# Re: Probability related question and arrays

*From*: Richard Heathfield <invalid@xxxxxxxxxxxxxxx>*Date*: Tue, 13 Jun 2006 07:03:24 +0000

placid said:

Thanks for the replies eveyone, but i think i need to explain my

scenario and question again and this time il use a different theme

(World Cup!)

I have three lists, one list contains 24 World Cup teams (teams),

another contains 8 favourite teams to win the world cup (fav_teams) and

the last list contains 8 players (players). So now the fav_teams list

should be equal or divisible by the length of the players list.

For each player in the players list, choose one favourite team from the

from fav_teams and three teams from the teams lists, remove the

selected teams from the list.

My question is the same, for the first element/player in the players

list that i iterate through does this player have a greater chance of

getting a better favourite team from fav_teams (this team being Brazil)

then the other players?

No, because without loss of generality you can do this without there being a

"first" player. All you have to do is randomly perturb one of the arrays

("shuffle the cards"), and then match each element of one array to the

corresponding element of the other array.

Here's a cut down example, with two arrays:

Argentina

Brazil

Cameroon

Denmark

England

France

Grace

Helen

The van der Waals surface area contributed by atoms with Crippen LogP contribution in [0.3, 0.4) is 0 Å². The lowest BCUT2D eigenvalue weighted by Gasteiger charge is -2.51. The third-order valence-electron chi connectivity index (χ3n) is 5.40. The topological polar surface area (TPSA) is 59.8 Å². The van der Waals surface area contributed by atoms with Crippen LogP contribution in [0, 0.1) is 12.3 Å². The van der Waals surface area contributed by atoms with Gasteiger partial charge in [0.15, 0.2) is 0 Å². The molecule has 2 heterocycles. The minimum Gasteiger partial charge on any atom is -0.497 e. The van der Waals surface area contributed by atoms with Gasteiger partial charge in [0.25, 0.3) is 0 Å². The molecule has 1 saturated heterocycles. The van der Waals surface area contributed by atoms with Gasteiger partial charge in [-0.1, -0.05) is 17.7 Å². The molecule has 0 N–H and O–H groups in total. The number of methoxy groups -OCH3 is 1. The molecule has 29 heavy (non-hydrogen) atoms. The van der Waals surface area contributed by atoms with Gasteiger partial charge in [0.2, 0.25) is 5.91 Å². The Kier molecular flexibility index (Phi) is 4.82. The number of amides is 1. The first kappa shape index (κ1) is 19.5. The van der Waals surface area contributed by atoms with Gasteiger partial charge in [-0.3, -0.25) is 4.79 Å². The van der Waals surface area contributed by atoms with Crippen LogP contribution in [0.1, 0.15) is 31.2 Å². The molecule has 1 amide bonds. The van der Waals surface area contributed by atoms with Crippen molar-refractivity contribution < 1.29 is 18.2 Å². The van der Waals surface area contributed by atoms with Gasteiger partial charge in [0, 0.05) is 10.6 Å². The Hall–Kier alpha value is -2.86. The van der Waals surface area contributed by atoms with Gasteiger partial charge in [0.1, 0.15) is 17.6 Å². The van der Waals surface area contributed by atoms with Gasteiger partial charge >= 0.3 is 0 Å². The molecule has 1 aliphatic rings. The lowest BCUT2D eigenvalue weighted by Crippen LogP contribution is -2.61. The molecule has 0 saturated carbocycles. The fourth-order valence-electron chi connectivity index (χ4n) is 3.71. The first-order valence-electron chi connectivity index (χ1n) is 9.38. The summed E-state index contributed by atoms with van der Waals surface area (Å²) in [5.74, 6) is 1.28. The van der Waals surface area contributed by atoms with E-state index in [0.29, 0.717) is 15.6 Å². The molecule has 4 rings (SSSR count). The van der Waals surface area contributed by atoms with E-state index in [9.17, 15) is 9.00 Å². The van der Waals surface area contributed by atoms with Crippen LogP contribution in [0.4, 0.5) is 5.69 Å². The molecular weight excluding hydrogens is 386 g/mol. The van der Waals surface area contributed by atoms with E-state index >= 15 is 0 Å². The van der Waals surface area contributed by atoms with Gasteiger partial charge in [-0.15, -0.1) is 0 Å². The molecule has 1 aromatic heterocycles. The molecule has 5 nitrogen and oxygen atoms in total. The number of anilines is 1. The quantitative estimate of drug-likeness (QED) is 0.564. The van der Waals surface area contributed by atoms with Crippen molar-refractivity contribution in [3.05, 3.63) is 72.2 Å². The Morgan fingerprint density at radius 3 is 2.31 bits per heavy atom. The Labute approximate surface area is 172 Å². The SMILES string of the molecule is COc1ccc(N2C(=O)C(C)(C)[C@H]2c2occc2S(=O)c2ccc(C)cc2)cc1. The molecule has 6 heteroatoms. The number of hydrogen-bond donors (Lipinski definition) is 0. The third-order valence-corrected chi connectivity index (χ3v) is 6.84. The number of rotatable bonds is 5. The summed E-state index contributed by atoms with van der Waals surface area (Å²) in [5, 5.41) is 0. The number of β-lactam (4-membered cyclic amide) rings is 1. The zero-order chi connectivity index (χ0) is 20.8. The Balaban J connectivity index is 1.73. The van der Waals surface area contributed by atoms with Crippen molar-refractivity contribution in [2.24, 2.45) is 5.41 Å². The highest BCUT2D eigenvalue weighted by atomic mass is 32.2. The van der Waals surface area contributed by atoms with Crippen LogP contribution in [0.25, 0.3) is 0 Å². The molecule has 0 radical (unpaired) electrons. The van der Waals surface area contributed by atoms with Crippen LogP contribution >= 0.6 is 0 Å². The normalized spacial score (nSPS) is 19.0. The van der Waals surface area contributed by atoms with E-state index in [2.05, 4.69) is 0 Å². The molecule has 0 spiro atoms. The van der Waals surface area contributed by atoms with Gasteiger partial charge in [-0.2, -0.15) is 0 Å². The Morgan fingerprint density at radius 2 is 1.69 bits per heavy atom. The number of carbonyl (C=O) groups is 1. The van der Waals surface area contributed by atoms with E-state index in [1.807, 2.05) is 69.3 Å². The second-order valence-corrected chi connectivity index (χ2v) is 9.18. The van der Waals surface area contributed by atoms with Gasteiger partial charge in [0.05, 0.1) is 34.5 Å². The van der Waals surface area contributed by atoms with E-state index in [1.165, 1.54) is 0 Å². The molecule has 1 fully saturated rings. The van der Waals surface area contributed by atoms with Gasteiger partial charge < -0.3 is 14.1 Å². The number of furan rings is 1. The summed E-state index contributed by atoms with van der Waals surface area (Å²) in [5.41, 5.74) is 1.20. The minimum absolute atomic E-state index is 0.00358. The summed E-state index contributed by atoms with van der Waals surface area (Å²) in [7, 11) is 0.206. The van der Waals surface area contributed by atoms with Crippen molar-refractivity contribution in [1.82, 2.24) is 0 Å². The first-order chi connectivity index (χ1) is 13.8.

Isabel

Janet

Karen

Lois

We now randomly perturb the first array (or the second, it doesn't matter,

but I'll do the first) as follows:

For each position in turn (1-6), pick a random number between that number

and 6.

Pos 1. Current occupier: Argentina. Random number: 4

Swap Argentina with Pos 4, Denmark.

Denmark

Brazil

Cameroon

Argentina

England

France

Pos 2. Current occupier: Brazil. Random number between 2 and 6: 5

Swap Brazil with Pos 5, England.

Denmark

England

Cameroon

Argentina

Brazil

France

Pos 3. Current occupier: Cameroon. Random number between 3 and 6: 3

Swap Cameroon with Cameroon.

Denmark

England

Cameroon

Argentina

Brazil

France

Pos 4. Current occupier: Argentina. Random number between 4 and 6: 4

Swap Argentina with Argentina.

Denmark

England

Cameroon

Argentina

Brazil

France

Pos 5. Current occupier: Brazil. Random number between 5 and 6: 6

Swap Brazil with France.

Denmark

England

Cameroon

Argentina

France

Brazil

And now we just pair them off:

Denmark Grace

England Helen

Cameroon Isabel

Argentina Janet

France Karen

Brazil Lois

This shuffling algorithm is known to give a very fair distribution.

But it's no different in principle to just going through the players in

order, and picking one team for each player, at random, from those teams

that are so far unpicked. In fact, it's the same algorithm, just expressed

in a different way.

So no, the first player does not gain an advantage.

--

Richard Heathfield

"Usenet is a strange place" - dmr 29/7/1999

http://www.cpax.org.uk

email: rjh at above domain (but drop the www, obviously)

.

**References**:**Probability related question and arrays***From:*placid

**Re: Probability related question and arrays***From:*ophidian

**Re: Probability related question and arrays***From:*placid

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